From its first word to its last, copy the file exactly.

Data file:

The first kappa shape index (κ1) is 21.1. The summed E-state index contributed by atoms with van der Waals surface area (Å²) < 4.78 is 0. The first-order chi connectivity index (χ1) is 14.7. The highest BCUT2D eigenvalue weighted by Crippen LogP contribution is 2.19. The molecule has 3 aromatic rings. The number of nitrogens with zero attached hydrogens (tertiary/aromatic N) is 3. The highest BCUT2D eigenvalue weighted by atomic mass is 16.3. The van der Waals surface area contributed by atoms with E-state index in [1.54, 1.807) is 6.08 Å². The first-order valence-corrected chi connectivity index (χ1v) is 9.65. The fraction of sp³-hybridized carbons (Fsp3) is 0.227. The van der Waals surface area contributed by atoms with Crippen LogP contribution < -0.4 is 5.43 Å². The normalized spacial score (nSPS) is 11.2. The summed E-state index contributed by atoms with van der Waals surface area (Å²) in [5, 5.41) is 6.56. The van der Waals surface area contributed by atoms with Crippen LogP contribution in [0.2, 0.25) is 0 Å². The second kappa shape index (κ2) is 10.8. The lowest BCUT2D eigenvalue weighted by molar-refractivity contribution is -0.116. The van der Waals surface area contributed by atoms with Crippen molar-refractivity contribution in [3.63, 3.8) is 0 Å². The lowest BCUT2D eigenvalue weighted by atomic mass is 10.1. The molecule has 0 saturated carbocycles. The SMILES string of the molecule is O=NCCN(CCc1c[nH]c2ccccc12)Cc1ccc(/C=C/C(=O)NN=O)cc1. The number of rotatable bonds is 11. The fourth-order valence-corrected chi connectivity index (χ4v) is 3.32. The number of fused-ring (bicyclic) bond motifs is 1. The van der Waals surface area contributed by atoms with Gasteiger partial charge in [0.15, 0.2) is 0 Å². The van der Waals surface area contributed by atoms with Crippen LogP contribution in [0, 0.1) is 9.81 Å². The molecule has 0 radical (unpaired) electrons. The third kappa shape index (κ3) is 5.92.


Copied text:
The first kappa shape index (κ1) is 21.1. The summed E-state index contributed by atoms with van der Waals surface area (Å²) < 4.78 is 0. The first-order chi connectivity index (χ1) is 14.7. The highest BCUT2D eigenvalue weighted by Crippen LogP contribution is 2.19. The molecule has 3 aromatic rings. The number of nitrogens with zero attached hydrogens (tertiary/aromatic N) is 3. The highest BCUT2D eigenvalue weighted by atomic mass is 16.3. The van der Waals surface area contributed by atoms with E-state index in [1.54, 1.807) is 6.08 Å². The first-order valence-corrected chi connectivity index (χ1v) is 9.65. The fraction of sp³-hybridized carbons (Fsp3) is 0.227. The van der Waals surface area contributed by atoms with Crippen LogP contribution < -0.4 is 5.43 Å². The normalized spacial score (nSPS) is 11.2. The summed E-state index contributed by atoms with van der Waals surface area (Å²) in [5, 5.41) is 6.56. The van der Waals surface area contributed by atoms with Crippen LogP contribution in [0.2, 0.25) is 0 Å². The second kappa shape index (κ2) is 10.8. The lowest BCUT2D eigenvalue weighted by molar-refractivity contribution is -0.116. The van der Waals surface area contributed by atoms with Crippen molar-refractivity contribution in [3.63, 3.8) is 0 Å². The lowest BCUT2D eigenvalue weighted by atomic mass is 10.1. The molecule has 0 saturated carbocycles. The SMILES string of the molecule is O=NCCN(CCc1c[nH]c2ccccc12)Cc1ccc(/C=C/C(=O)NN=O)cc1. The number of rotatable bonds is 11. The fourth-order valence-corrected chi connectivity index (χ4v) is 3.32. The number of fused-ring (bicyclic) bond motifs is 1. The van der Waals surface area contributed by atoms with Gasteiger partial charge in [0.15, 0.2) is 0 Å². The van der Waals surface area contributed by atoms with Crippen LogP contribution in [0, 0.1) is 9.81 Å². The molecule has 0 radical (unpaired) electrons. The third kappa shape index (κ3) is 5.92.